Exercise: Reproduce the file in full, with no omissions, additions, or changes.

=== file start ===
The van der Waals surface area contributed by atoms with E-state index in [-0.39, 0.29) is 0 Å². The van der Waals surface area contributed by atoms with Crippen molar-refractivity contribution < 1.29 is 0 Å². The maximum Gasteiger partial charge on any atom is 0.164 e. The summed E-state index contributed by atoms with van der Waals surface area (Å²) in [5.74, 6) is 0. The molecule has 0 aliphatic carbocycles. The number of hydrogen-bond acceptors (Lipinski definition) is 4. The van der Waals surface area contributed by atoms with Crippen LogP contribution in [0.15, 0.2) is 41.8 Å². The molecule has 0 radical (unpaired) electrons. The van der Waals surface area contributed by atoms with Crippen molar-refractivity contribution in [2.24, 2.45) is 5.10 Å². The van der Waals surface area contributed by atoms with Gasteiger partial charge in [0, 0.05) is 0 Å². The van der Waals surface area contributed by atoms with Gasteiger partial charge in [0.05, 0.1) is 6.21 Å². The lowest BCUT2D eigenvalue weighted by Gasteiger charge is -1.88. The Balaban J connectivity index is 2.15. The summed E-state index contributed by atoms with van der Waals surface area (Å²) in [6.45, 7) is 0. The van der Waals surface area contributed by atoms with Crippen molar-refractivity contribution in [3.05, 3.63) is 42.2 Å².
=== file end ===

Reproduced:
The van der Waals surface area contributed by atoms with E-state index in [-0.39, 0.29) is 0 Å². The van der Waals surface area contributed by atoms with Crippen molar-refractivity contribution < 1.29 is 0 Å². The maximum Gasteiger partial charge on any atom is 0.164 e. The summed E-state index contributed by atoms with van der Waals surface area (Å²) in [5.74, 6) is 0. The molecule has 0 aliphatic carbocycles. The number of hydrogen-bond acceptors (Lipinski definition) is 4. The van der Waals surface area contributed by atoms with Crippen LogP contribution in [0.15, 0.2) is 41.8 Å². The molecule has 0 radical (unpaired) electrons. The van der Waals surface area contributed by atoms with Crippen molar-refractivity contribution in [2.24, 2.45) is 5.10 Å². The van der Waals surface area contributed by atoms with Gasteiger partial charge in [0, 0.05) is 0 Å². The van der Waals surface area contributed by atoms with Gasteiger partial charge in [0.05, 0.1) is 6.21 Å². The lowest BCUT2D eigenvalue weighted by Gasteiger charge is -1.88. The Balaban J connectivity index is 2.15. The summed E-state index contributed by atoms with van der Waals surface area (Å²) in [6.45, 7) is 0. The van der Waals surface area contributed by atoms with Crippen molar-refractivity contribution in [3.05, 3.63) is 42.2 Å².